After all the technical jargon, if we were to distill the Q4 to its main points, the important takeaways to remember with the Q4 is the extremely quick warm up times, huge land-to-sea ratio, and the fact Taylor Knapp – the former superbike racer turned Dunlop test rider – was able to achieve 62 degrees of lean (the most ever by a street-legal Dunlop tire) during the preseason MotoAmerica test at Barber Motorsports Park. Knapp was also able to set the tenth fastest time of the test aboard a relatively stock Suzuki GSX-R1000, running a stock engine, a pipe, and of course, the Q4’s. Let that sink in for a second – a relatively stock bike with street tires set the tenth fastest time against a field of superbikes.
I’ve long been a fan of the Q3, and though I haven’t sampled the Q3+, I was eager to try the Q4, especially considering its track-focused nature. The scene of our test was Chuckwalla Valley Raceway, and Dunlop brought a few 600s and literbikes from Yamaha, Kawasaki, and Suzuki for us to try. At first, the bikes were fitted with OE sizes, but later were swapped for the other, taller sizes available in the range.
Even though it was a warm day at Chuckwalla, the first thing you notice about the Q4 is how incredibly fast it gets to temperature. Even with brand new rubber, half a lap was all I needed to feel comfortable and start pushing a little more. Dunlop says cold pressures are very similar to street tires: 32 psi front, 30 psi rear, with a good baseline of 36 psi at both ends once the tires are hot.
While the focus of the Q4 is around the rear tire, the front provides decent feel under trail braking, though it lacks those last few percentages of feel and stability at full lean compared to a dedicated DOT race tire, but this is to be expected. Overall turn-in and transitions were easy enough, but the clear difference came once we compared the standard fitment to the wider and/or taller options. Whether it was on a supersport or a literbike, the slightly taller profile transformed the bike, providing lightning quick agility from vertical. Then, once knees were planted into the ground, it was easy to see how Knapp was able to achieve the 62 degrees of lean – the taller profile is tapered so aggressively and puts so much rubber down on its side, one can’t help but try their own Marc Marquez elbow-down impression.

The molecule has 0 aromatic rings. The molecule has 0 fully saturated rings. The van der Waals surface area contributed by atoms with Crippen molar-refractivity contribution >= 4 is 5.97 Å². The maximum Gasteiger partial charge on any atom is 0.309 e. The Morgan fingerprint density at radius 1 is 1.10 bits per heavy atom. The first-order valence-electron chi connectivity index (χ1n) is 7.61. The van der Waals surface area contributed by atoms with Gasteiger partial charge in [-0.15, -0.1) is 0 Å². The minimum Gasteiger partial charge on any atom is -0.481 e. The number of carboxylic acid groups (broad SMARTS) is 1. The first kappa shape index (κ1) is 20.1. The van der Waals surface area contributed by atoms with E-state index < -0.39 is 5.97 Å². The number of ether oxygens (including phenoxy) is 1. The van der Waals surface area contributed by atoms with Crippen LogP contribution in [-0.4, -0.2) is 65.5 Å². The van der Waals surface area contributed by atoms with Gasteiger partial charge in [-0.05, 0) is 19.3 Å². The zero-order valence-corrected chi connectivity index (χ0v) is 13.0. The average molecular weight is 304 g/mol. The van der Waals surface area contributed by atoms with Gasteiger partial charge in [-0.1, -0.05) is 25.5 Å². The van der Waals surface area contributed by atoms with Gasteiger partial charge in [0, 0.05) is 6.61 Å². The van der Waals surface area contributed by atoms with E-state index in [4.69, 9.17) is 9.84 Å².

Super fast warm-up times, cat-like agility, and massive contact patches are definite highlights of the Q4. However, a few factors kept me from being blown away by the tire like I was when I first rode the Q3. For starters, by the end of our day at Chuckwalla, the tires looked to be showing some fairly considerable wear. Granted, the assembled group of journos present did flog the bikes for a number of laps, but I imagine the hardcore track junky who can confidently run in the fast group would start to consider new hoops by about the third trackday.
More to the point, though, the Q4’s didn’t provide the outright grip I expected at full lean. I admit, having just recently sampled the Bridgestone Battlax R11 DOT race rubber, the bar was set quite high, but even with my lowered expectations, the Q4 left me puzzled. While I know the Q4 is basically a slick once on its side, from where I was sitting, the tire didn’t communicate to me a huge contact patch was available for the taking. And once the tire started to wear, the power from a literbike was enough to overwhelm the rear (relatively) easily.
On more than one occasion, on both a Kawasaki ZX-10R and Yamaha YZF-R1, what I thought was a gentle application of power on corner exit spun the rear quickly (traction control was turned down to its lowest setting), making it difficult to control. This forced me to wait just a little longer to get the bike more upright before turning on the jets. Other testers on hand shared similar thoughts to mine, confirming my feelings. This wasn’t such a problem with the supersport machines though; the reduced power meshing well with the Q4’s available grip. With this in mind, Knapp’s ability to lap within a few seconds of superbike times with these tires firmly reminded me how much I suck…
With that said, it’s important to define what the Q4 is, and just as importantly, what it isn’t. While the Q4 sits above the Q3+ in terms of track worthiness, it’s below the GP-A – Dunlop’s DOT racing tire. Unlike the GP-A, however, which is only available through select trackside tire vendors, the Q4 is available through any Dunlop retailer, including trackside vendors. Price-wise, Dunlop says to expect Q4 to be about 10%-15% more than the Q3+, as retailers often have vastly different pricing to what Dunlop lists as MSRP. Visit the Dunlop website for more information.
At the end of the day, I’m left feeling torn about the Q4. I’m very impressed with the ability to toss your tire warmers. From there, the tire’s agility (if you opt for the non-standard sizes) can completely transform a bike’s handling, with minimal need to adjust other settings. If you’re not riding a fire-breathing motorcycle with the numbers 1, 10, or even 1200 in its name, then the Q4 could be a great track tire. But I expected a little more edge grip and communication, which held me back from pushing like I wanted. And if you’re fast enough to race competitively, or ride a literbike quickly in the A group, these traits might bother you, too.